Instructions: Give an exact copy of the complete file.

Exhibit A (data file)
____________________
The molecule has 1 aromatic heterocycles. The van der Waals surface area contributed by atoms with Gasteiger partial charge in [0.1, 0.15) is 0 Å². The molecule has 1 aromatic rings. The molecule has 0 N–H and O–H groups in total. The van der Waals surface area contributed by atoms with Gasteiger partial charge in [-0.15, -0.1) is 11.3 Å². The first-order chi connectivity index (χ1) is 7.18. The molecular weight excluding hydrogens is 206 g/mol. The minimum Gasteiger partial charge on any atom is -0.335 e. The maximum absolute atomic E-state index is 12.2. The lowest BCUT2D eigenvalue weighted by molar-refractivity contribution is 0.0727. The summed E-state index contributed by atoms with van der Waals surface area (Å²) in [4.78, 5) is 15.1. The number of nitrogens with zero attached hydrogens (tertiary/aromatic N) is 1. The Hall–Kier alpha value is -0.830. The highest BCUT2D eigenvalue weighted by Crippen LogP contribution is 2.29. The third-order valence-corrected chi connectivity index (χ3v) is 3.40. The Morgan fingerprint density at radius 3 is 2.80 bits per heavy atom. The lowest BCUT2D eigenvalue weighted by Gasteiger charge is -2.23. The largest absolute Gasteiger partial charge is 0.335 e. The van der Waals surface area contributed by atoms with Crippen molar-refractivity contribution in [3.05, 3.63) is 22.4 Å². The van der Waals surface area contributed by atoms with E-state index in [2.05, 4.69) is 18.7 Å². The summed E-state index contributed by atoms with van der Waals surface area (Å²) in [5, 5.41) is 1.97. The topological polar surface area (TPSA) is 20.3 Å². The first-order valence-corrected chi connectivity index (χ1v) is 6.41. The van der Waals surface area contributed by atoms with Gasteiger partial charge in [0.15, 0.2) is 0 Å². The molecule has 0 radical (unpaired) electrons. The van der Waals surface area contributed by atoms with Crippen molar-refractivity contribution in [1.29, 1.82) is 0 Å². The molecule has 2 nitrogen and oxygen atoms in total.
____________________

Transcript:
The molecule has 1 aromatic heterocycles. The van der Waals surface area contributed by atoms with Gasteiger partial charge in [0.1, 0.15) is 0 Å². The molecule has 1 aromatic rings. The molecule has 0 N–H and O–H groups in total. The van der Waals surface area contributed by atoms with Gasteiger partial charge in [-0.15, -0.1) is 11.3 Å². The first-order chi connectivity index (χ1) is 7.18. The molecular weight excluding hydrogens is 206 g/mol. The minimum Gasteiger partial charge on any atom is -0.335 e. The maximum absolute atomic E-state index is 12.2. The lowest BCUT2D eigenvalue weighted by molar-refractivity contribution is 0.0727. The summed E-state index contributed by atoms with van der Waals surface area (Å²) in [4.78, 5) is 15.1. The number of nitrogens with zero attached hydrogens (tertiary/aromatic N) is 1. The Hall–Kier alpha value is -0.830. The highest BCUT2D eigenvalue weighted by Crippen LogP contribution is 2.29. The third-order valence-corrected chi connectivity index (χ3v) is 3.40. The Morgan fingerprint density at radius 3 is 2.80 bits per heavy atom. The lowest BCUT2D eigenvalue weighted by Gasteiger charge is -2.23. The largest absolute Gasteiger partial charge is 0.335 e. The van der Waals surface area contributed by atoms with Crippen molar-refractivity contribution in [3.05, 3.63) is 22.4 Å². The van der Waals surface area contributed by atoms with E-state index in [2.05, 4.69) is 18.7 Å². The summed E-state index contributed by atoms with van der Waals surface area (Å²) in [5, 5.41) is 1.97. The topological polar surface area (TPSA) is 20.3 Å². The first-order valence-corrected chi connectivity index (χ1v) is 6.41. The van der Waals surface area contributed by atoms with Gasteiger partial charge in [0.15, 0.2) is 0 Å². The molecule has 0 radical (unpaired) electrons. The van der Waals surface area contributed by atoms with Crippen molar-refractivity contribution in [1.29, 1.82) is 0 Å². The molecule has 2 nitrogen and oxygen atoms in total.